Every venture begins with an idea. To create a unicorn FinTech startup, it’s imperative that you first ruminate on a cut-throat idea that can disrupt the market as you desire.
If you’re an aspiring FinTech startup founder, you should brainstorm yourself or with your decision-making team. Remember the great rule of brainstorming: no idea is wrong.
Jot your thoughts down as they flow so you can further streamline your ideas to the most viable ones.
Consider the pain points of your target market that other financial institutions find difficult to solve. Then proffer solutions to this problem.
To come up with a perfect idea for your FinTech, you should ask the following questions:
- Is there an easier way to X?
- What payment can I make more accessible?
- What can my product improve?
- Is it time to pivot?
Question 1. Is There an Easier Way to X?
FinTech services introduce ease to many financial processes.
For example, Paypal became a successful product because it makes financial transactions super easy. More accessible than traditional banking.
Thus Paypal rose from a great idea on paper to a company with a $51 billion net asset.
Question 2. What Payment Can I Make More Accessible?
Another way to create value is to ruminate on payments you can make more accessible.
For example, numerous payments are still made in cash. You can create a means to make such payments accessible by creating a mobile app for those services.
It’s that simple. You just have to come up with an idea that’s impressive enough.
Question 3. What Can My Product Improve?
Have it in mind that nothing is perfect. That awesome product that’s making waves in the FinTech sector right now can still be improved upon.
Create a detailed list of companies you admire and consider some things you can improve about them.
Some things you can improve about a FinTech product include product features and its delivery process, cost, and customer experience.
Question 4. Is it Time to Pivot?
If you have an original idea, and the market seems to demand an upgraded version of your idea, then you must pivot. To pivot means to change the core of your idea to meet the product/market fit. Each and every startup do pivots: Slack, YouTube, or Groupon.
The reason to pivot lies in the basis of the build-measure-learn feedback loop: you have a set of hypotheses to test. Start with the riskiest ones. If they work, keep developing them. If they don’t work, discard them as quickly as possible, and start creating new hypotheses to test.
Changing from one set of hypotheses to another, up to and including a complete rethinking of the original concept, is called a pivot.
Knowing when to pivot can help your FinTech startup last longer than other competitors in the finance industry.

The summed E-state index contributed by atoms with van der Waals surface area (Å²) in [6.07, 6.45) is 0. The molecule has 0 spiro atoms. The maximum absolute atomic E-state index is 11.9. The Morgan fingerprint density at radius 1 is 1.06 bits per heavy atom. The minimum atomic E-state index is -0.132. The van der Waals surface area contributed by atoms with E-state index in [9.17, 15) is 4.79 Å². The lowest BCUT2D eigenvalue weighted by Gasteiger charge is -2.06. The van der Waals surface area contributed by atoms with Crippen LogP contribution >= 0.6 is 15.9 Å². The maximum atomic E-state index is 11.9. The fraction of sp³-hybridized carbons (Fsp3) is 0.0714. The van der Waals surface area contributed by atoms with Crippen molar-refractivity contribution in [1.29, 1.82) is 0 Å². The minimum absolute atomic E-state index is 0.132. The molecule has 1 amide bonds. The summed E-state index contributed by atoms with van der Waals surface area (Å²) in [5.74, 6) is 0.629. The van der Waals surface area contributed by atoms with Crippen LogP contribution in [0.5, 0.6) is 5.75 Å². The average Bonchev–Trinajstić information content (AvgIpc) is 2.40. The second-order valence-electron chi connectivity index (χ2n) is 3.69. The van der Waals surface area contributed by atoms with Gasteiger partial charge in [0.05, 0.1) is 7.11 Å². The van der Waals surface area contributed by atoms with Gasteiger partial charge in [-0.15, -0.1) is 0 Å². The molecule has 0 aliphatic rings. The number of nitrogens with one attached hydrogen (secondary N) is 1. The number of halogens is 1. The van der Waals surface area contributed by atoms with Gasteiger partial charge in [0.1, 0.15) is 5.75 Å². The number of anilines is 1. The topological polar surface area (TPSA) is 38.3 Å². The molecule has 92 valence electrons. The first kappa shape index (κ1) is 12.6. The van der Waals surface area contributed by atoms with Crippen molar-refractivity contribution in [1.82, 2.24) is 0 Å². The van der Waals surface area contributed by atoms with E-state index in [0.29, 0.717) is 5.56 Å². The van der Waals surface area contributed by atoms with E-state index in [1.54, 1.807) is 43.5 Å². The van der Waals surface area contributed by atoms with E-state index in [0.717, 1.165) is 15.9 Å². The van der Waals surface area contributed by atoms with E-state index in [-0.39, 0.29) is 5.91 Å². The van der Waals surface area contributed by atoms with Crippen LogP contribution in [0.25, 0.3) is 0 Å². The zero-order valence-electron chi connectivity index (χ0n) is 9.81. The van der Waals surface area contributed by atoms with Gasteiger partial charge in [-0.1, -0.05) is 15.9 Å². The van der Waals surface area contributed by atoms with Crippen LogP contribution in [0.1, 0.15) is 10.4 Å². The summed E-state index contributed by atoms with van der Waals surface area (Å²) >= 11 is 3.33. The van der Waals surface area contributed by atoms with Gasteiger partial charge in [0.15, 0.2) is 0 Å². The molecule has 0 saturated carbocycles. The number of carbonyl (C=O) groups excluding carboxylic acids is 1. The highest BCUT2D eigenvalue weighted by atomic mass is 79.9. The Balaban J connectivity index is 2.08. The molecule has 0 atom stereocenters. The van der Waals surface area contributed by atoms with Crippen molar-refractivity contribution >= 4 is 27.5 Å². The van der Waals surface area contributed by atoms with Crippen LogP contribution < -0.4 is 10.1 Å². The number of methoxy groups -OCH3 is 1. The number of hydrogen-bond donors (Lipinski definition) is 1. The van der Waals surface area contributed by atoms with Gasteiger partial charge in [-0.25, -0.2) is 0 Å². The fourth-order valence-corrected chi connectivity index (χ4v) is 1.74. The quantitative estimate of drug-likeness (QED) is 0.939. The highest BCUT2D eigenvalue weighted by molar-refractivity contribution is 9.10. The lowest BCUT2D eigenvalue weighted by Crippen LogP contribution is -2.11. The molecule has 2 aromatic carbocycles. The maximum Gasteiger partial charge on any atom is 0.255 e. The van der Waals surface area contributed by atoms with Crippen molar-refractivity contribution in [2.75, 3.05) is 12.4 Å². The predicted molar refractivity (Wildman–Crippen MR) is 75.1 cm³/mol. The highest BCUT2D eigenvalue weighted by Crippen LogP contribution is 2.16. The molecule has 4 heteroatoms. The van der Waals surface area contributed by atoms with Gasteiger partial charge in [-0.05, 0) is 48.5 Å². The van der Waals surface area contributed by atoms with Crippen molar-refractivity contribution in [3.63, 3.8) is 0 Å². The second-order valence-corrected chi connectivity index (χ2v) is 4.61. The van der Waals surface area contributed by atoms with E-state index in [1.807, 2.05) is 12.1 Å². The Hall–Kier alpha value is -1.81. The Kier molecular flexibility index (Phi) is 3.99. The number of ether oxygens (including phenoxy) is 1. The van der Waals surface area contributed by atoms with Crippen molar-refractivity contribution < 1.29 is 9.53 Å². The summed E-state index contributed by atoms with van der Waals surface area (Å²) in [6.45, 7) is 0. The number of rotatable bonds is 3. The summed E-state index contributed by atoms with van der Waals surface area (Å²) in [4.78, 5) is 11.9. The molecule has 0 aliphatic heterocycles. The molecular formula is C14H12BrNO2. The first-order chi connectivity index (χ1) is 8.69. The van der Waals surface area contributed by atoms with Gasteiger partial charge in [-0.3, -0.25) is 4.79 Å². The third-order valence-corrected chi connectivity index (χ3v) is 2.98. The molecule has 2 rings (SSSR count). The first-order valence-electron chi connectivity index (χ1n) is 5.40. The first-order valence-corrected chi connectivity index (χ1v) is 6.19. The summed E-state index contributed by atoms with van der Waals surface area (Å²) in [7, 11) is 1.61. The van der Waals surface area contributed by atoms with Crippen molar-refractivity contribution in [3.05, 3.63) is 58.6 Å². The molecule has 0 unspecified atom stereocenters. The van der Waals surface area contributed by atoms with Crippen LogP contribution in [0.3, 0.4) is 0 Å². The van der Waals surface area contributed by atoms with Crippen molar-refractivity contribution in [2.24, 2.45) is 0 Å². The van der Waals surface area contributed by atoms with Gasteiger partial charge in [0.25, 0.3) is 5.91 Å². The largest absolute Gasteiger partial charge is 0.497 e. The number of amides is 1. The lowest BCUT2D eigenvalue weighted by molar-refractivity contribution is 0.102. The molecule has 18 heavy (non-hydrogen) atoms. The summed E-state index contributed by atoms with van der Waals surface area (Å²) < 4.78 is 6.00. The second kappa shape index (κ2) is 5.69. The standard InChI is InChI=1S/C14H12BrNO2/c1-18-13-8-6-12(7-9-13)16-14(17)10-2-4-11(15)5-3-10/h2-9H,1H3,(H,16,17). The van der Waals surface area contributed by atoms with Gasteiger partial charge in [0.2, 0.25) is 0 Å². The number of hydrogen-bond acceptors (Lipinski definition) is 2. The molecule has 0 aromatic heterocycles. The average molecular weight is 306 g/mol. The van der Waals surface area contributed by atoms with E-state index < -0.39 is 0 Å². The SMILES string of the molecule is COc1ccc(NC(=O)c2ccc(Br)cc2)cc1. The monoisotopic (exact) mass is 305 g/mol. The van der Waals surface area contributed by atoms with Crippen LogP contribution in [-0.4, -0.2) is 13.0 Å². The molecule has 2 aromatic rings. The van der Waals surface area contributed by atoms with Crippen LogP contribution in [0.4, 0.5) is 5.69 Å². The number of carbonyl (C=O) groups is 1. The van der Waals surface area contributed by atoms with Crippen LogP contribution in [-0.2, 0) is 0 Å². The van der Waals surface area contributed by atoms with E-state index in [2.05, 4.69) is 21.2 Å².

Step 2: Validate Your Idea
Idea validation is a step that helps to identify the viability of your idea for free or in a cheap way.
Once you’ve carved out a FinTech idea, it’s time to answer the question, “Will it work?” Also, is there a demand for the idea you just came up with?
All that’s what you’ll learn in this step.
Carry Out Research on Google
Google has two special tools that can help give you insight into the demand for your product. These tools are Google Keyword Research and Google Trends.
Google keyword research is not just a tool for SEO experts; it can also give you an idea of your product demands. How does it do this?
This tool is a Google-owned product that can help startup owners to know what’s in demand.
Google Keyword Research allows you to search for phrases and keywords related to your product.
It then displays the number of searches that these keywords and phrases have. It can help give deep insight into the demand for your product.
On the other hand, Google Trends helps you know how much people are searching for your FinTech product.
It’s the easiest place to start with and can give you a hint whether you’re selling a trendy product or not.
For example, if you plan a cryptocurrency application, it will give you an idea of whether the search trend is increasing or not.
Check App Stores
As a FinTech, most of your product will end at an app store, whether the Google Playstore or the Apple Store.
And since it is not all apps that do well, you’ll want to ensure yours belong to the top-performers.
Also, App stores can be a great place to survey other service providers in the same niche as you. It allows you to see the most downloaded FinTech apps solving similar problems with your product.
After which, you can make a detailed comparison to know what makes them highly sought after.
You now have some pieces of information about your idea. The next step is categorizing the concept to scale it into a useful and acceptable product.
Step 3: Categorize Your Idea
What do we mean by categorizing your idea?
If you thought of an app that can help people to invest in agriculture businesses, then that’s an investment app.
Let’s take more examples to help you understand better:
|Type of Idea||Description||Examples|
|Neobank App||A neobank is a type of digital bank that doesn’t lack a physical location.
Neobanks don’t have banking licenses on their own, but they depend on other commercial banks to operate.
Neobanks have been making better headway nowadays due to the shift in customers expectations.
Financial services customers now demand a better user experience, something that most traditional banks have been finding difficult to guarantee.